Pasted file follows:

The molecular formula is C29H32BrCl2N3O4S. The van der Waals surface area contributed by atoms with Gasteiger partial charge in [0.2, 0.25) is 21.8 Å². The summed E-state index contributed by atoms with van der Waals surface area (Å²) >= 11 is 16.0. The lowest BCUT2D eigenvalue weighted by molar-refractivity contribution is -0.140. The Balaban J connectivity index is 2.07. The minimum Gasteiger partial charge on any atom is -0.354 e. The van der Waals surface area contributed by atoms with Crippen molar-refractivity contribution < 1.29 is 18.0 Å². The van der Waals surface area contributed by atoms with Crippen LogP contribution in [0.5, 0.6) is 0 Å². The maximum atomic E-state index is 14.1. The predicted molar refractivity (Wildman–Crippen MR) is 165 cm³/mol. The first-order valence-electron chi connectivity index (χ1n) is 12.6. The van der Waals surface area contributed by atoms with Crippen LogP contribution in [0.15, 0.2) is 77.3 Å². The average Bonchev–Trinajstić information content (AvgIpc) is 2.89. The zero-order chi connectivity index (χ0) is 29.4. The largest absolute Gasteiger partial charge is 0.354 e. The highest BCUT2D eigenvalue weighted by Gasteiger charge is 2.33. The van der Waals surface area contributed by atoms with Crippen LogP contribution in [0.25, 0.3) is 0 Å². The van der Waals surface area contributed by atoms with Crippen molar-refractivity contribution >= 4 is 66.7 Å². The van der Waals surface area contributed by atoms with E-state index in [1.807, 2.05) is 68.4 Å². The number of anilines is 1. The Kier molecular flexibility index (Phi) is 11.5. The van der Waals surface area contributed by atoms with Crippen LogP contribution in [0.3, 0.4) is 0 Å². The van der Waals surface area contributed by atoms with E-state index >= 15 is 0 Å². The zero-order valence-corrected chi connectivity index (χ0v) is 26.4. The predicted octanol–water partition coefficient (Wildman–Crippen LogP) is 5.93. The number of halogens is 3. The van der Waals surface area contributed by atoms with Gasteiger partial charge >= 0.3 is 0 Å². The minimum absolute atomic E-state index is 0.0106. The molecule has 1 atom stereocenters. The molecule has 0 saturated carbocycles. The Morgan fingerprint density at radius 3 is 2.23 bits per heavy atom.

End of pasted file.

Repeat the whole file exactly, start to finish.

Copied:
The molecular formula is C29H32BrCl2N3O4S. The van der Waals surface area contributed by atoms with Gasteiger partial charge in [0.2, 0.25) is 21.8 Å². The summed E-state index contributed by atoms with van der Waals surface area (Å²) >= 11 is 16.0. The lowest BCUT2D eigenvalue weighted by molar-refractivity contribution is -0.140. The Balaban J connectivity index is 2.07. The minimum Gasteiger partial charge on any atom is -0.354 e. The van der Waals surface area contributed by atoms with Crippen molar-refractivity contribution < 1.29 is 18.0 Å². The van der Waals surface area contributed by atoms with Crippen LogP contribution in [0.5, 0.6) is 0 Å². The maximum atomic E-state index is 14.1. The predicted molar refractivity (Wildman–Crippen MR) is 165 cm³/mol. The first-order valence-electron chi connectivity index (χ1n) is 12.6. The van der Waals surface area contributed by atoms with Crippen LogP contribution in [0.15, 0.2) is 77.3 Å². The average Bonchev–Trinajstić information content (AvgIpc) is 2.89. The zero-order chi connectivity index (χ0) is 29.4. The largest absolute Gasteiger partial charge is 0.354 e. The highest BCUT2D eigenvalue weighted by Gasteiger charge is 2.33. The van der Waals surface area contributed by atoms with Crippen LogP contribution in [0.25, 0.3) is 0 Å². The van der Waals surface area contributed by atoms with Crippen molar-refractivity contribution >= 4 is 66.7 Å². The van der Waals surface area contributed by atoms with E-state index in [1.807, 2.05) is 68.4 Å². The number of anilines is 1. The Kier molecular flexibility index (Phi) is 11.5. The van der Waals surface area contributed by atoms with Crippen LogP contribution in [0.3, 0.4) is 0 Å². The van der Waals surface area contributed by atoms with E-state index >= 15 is 0 Å². The zero-order valence-corrected chi connectivity index (χ0v) is 26.4. The predicted octanol–water partition coefficient (Wildman–Crippen LogP) is 5.93. The number of halogens is 3. The van der Waals surface area contributed by atoms with Gasteiger partial charge >= 0.3 is 0 Å². The minimum absolute atomic E-state index is 0.0106. The molecule has 1 atom stereocenters. The molecule has 0 saturated carbocycles. The Morgan fingerprint density at radius 3 is 2.23 bits per heavy atom.